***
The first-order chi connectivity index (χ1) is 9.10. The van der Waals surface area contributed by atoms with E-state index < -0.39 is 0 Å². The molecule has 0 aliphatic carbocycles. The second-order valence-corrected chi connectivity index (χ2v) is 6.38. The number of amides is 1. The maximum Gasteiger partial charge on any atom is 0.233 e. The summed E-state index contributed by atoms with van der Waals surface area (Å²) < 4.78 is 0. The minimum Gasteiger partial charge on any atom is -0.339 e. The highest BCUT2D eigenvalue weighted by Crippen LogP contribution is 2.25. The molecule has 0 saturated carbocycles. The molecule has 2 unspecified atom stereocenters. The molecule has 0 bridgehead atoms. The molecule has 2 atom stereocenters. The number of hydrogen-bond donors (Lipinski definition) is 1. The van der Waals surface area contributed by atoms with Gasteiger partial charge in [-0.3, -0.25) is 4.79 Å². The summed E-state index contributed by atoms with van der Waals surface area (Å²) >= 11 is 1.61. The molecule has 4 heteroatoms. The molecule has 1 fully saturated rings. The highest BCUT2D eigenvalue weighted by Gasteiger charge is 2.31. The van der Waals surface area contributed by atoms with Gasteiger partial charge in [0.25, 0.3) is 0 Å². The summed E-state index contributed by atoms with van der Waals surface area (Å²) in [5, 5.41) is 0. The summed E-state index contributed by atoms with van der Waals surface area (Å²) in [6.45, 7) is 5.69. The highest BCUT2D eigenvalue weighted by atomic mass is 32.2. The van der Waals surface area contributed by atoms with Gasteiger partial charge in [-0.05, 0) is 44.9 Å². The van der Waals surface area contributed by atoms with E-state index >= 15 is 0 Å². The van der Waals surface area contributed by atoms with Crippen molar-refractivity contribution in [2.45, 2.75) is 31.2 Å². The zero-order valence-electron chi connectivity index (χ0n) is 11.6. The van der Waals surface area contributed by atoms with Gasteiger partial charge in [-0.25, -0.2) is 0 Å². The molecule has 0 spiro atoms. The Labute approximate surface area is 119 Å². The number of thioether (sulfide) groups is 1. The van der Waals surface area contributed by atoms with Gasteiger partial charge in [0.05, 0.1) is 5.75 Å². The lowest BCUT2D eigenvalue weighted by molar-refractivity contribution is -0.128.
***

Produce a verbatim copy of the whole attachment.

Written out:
The first-order chi connectivity index (χ1) is 9.10. The van der Waals surface area contributed by atoms with E-state index < -0.39 is 0 Å². The molecule has 0 aliphatic carbocycles. The second-order valence-corrected chi connectivity index (χ2v) is 6.38. The number of amides is 1. The maximum Gasteiger partial charge on any atom is 0.233 e. The summed E-state index contributed by atoms with van der Waals surface area (Å²) < 4.78 is 0. The minimum Gasteiger partial charge on any atom is -0.339 e. The highest BCUT2D eigenvalue weighted by Crippen LogP contribution is 2.25. The molecule has 0 saturated carbocycles. The molecule has 2 unspecified atom stereocenters. The molecule has 0 bridgehead atoms. The molecule has 2 atom stereocenters. The number of hydrogen-bond donors (Lipinski definition) is 1. The van der Waals surface area contributed by atoms with Gasteiger partial charge in [-0.3, -0.25) is 4.79 Å². The summed E-state index contributed by atoms with van der Waals surface area (Å²) >= 11 is 1.61. The molecule has 4 heteroatoms. The molecule has 1 fully saturated rings. The highest BCUT2D eigenvalue weighted by Gasteiger charge is 2.31. The van der Waals surface area contributed by atoms with Gasteiger partial charge in [0.25, 0.3) is 0 Å². The summed E-state index contributed by atoms with van der Waals surface area (Å²) in [5, 5.41) is 0. The summed E-state index contributed by atoms with van der Waals surface area (Å²) in [6.45, 7) is 5.69. The highest BCUT2D eigenvalue weighted by atomic mass is 32.2. The van der Waals surface area contributed by atoms with Gasteiger partial charge in [-0.05, 0) is 44.9 Å². The van der Waals surface area contributed by atoms with E-state index >= 15 is 0 Å². The van der Waals surface area contributed by atoms with Crippen molar-refractivity contribution in [2.45, 2.75) is 31.2 Å². The zero-order valence-electron chi connectivity index (χ0n) is 11.6. The van der Waals surface area contributed by atoms with Gasteiger partial charge in [-0.25, -0.2) is 0 Å². The molecule has 0 spiro atoms. The Labute approximate surface area is 119 Å². The number of thioether (sulfide) groups is 1. The van der Waals surface area contributed by atoms with Gasteiger partial charge in [0.05, 0.1) is 5.75 Å². The lowest BCUT2D eigenvalue weighted by molar-refractivity contribution is -0.128.